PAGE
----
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  • The Real Threat To Malls

    America’s malls could be terrorist targets… That’s according to the head of U.S. Homeland Security… And this is supposed to be news as we approach 14 years after 9-11? Of course, Secretary Jeh Johnson was trying to make a point to a recalcitrant Congress that his agency needs to be funded to protect the country properly. Throwing a little scare into Americans might get their representatives to act. In particular, the warning signaled--watch out at…

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  • Productivity Without Wage Gains

    It’s always something, isn’t it? Now, the strong dollar restrains economic growth… Exports are off, imports are up… The trade gap widens... Savings from lower gasoline and heating prices offers some offset, but since a majority of Americans have little cushion in their bank accounts or retirement plans with many living pay check to pay check, spending is better but not off the charts.  After lagging in the post-recession malaise, car sales finally spurt. But…

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  • What is a Secondary Market?

    You know we are in the mature part of the cycle when institutional investors start hashing over just what is a secondary market. What they are really concerned about and trying to rationalize is buying assets in higher risk markets with suspect tenant depth and limited exit strategies if times go bad. And oh by the way that’s just about everywhere outside the leading 24-hour cities. It’s just a matter of degree of how risky…

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  • The Perennial Question: When Will Interest Rates Increase?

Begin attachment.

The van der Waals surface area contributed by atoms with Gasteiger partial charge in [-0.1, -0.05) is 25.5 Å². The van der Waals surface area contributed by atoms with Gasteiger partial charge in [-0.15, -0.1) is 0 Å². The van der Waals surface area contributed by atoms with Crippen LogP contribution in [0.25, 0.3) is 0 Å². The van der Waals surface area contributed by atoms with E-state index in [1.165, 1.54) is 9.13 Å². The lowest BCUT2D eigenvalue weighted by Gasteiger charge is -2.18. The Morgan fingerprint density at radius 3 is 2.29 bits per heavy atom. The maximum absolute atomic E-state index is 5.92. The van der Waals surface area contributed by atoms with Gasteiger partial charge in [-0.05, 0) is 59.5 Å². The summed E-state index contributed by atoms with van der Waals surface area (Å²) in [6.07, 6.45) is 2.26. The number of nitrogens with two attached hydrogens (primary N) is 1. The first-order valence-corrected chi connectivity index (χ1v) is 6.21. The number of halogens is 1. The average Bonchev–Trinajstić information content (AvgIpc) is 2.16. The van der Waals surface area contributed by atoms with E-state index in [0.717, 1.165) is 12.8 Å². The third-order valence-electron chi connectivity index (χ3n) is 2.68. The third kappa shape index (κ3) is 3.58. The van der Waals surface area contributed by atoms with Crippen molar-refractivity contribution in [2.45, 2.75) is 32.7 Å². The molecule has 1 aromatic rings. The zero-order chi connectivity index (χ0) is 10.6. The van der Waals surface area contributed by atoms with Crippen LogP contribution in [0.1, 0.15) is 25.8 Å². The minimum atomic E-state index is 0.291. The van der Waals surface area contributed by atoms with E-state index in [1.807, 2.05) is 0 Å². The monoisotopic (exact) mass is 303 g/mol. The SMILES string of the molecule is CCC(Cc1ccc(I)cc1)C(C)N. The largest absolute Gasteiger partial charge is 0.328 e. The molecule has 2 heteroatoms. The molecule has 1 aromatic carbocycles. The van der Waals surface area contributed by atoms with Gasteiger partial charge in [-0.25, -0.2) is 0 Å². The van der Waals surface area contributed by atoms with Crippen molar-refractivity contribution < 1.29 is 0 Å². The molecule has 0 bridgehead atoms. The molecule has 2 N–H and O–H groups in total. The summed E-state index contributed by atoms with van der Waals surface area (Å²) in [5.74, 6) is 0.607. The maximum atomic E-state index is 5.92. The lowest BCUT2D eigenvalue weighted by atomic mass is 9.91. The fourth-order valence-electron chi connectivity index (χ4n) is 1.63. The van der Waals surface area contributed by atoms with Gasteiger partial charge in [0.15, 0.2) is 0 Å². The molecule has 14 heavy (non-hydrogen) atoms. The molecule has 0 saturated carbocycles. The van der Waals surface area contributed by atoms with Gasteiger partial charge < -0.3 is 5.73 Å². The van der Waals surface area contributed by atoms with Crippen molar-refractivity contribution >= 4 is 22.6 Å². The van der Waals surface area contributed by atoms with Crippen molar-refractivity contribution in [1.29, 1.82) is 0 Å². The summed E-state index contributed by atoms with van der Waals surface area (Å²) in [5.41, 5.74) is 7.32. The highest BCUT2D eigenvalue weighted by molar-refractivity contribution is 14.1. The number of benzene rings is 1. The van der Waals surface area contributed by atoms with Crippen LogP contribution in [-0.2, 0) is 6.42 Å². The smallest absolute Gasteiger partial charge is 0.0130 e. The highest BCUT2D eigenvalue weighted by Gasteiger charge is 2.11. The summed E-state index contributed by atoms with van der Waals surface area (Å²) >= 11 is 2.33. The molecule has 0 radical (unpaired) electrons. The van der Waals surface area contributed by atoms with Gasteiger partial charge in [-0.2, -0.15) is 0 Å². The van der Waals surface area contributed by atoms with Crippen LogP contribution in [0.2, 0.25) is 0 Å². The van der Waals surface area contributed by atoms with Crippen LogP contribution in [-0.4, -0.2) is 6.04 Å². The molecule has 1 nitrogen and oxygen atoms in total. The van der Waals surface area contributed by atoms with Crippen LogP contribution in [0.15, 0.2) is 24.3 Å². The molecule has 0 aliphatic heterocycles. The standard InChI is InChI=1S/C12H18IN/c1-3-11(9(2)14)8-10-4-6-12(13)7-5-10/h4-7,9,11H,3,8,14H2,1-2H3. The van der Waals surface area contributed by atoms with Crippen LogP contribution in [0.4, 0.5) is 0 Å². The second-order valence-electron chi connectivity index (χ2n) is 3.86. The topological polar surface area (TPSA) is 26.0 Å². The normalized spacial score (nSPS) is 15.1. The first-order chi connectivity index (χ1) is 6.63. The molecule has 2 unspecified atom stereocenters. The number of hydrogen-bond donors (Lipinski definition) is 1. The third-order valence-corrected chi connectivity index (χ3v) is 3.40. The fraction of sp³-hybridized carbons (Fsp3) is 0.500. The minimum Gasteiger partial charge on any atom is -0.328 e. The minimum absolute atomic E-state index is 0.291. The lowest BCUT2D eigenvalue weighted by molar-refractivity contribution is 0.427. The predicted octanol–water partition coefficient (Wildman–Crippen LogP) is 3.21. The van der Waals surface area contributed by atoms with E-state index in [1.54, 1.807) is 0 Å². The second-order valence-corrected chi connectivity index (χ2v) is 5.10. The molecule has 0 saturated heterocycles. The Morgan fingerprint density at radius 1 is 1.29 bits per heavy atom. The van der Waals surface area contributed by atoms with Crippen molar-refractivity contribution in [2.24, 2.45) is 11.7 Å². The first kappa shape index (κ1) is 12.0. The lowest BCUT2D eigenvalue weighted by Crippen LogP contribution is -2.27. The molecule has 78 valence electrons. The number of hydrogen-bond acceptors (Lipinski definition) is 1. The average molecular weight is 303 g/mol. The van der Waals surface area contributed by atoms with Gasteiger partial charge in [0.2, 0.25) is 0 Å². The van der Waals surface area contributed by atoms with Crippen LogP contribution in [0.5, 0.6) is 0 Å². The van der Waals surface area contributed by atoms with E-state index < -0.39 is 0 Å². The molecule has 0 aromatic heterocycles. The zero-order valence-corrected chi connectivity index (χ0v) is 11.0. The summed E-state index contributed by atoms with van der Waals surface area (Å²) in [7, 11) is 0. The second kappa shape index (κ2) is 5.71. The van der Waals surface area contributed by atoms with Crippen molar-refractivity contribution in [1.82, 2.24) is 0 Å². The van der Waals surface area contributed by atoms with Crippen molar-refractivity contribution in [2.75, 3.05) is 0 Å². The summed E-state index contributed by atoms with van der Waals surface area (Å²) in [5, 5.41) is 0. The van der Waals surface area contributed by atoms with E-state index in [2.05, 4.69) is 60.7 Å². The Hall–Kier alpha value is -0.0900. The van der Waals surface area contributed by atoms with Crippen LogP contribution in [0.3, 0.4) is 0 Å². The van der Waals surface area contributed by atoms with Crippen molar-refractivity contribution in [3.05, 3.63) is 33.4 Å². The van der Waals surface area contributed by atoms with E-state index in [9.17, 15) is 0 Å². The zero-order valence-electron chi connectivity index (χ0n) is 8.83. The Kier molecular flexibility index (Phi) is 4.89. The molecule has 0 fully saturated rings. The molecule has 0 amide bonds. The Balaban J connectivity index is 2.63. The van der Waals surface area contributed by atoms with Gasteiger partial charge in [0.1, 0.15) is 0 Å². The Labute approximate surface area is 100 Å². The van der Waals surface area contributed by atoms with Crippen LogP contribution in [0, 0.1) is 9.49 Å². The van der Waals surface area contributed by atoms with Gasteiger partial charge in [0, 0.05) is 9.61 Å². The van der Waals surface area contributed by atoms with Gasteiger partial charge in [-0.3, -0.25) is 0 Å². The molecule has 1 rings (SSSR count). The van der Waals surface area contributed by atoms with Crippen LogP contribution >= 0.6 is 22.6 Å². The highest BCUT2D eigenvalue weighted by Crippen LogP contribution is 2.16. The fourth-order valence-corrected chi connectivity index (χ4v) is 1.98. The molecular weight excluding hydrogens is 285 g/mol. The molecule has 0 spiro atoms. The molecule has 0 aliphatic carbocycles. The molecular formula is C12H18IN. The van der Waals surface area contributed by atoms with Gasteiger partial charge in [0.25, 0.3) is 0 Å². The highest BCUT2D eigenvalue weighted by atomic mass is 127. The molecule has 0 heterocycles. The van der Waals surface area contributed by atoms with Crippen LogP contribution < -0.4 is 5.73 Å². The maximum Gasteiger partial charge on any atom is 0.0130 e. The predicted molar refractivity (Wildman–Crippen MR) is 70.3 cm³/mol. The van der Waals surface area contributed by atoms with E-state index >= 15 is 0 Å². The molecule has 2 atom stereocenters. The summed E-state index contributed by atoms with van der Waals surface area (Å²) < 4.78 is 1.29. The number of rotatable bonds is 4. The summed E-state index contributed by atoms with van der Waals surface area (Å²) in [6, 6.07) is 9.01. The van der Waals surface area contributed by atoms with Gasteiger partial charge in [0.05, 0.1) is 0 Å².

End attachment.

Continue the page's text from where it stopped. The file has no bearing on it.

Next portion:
It’s a new year (BTW a very Happy New Year to you) and the markets face the same question confronting them and us since recovery began.

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  • Convenience at a Price

    All the new apartment construction in-and-around the convention center in Washington DC is another example of sterile neighborhood development sweeping through our cities in a rush to create profitable 24-hour environments.

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  • Don't Get Greedy

    So to answer definitively the “What should I do now?” investment question previously posed, I say it’s time to hold with the caveat—sell anything sketchy or past its prime. I don’t think it’s a great time to buy and the always narrow development window is closing.

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  • "What Should I Do?"

    Some recent private chit-chat heard among a group of prominent real estate dealmakers: “Land prices are out of reach.” “I’m struggling with low yields.” “Opportunities are harder to find.” “You can’t make the numbers work on (building) condos.” “Not buying existing core assets.” “Spread compression is too much.” “It’s insane pricing on industrial.” “Underwriting is loosening.” “It’s a tremendous time to borrow.” “Debt has never been cheaper. “We’re seeing limited or no call protection--loans will come back to you.” …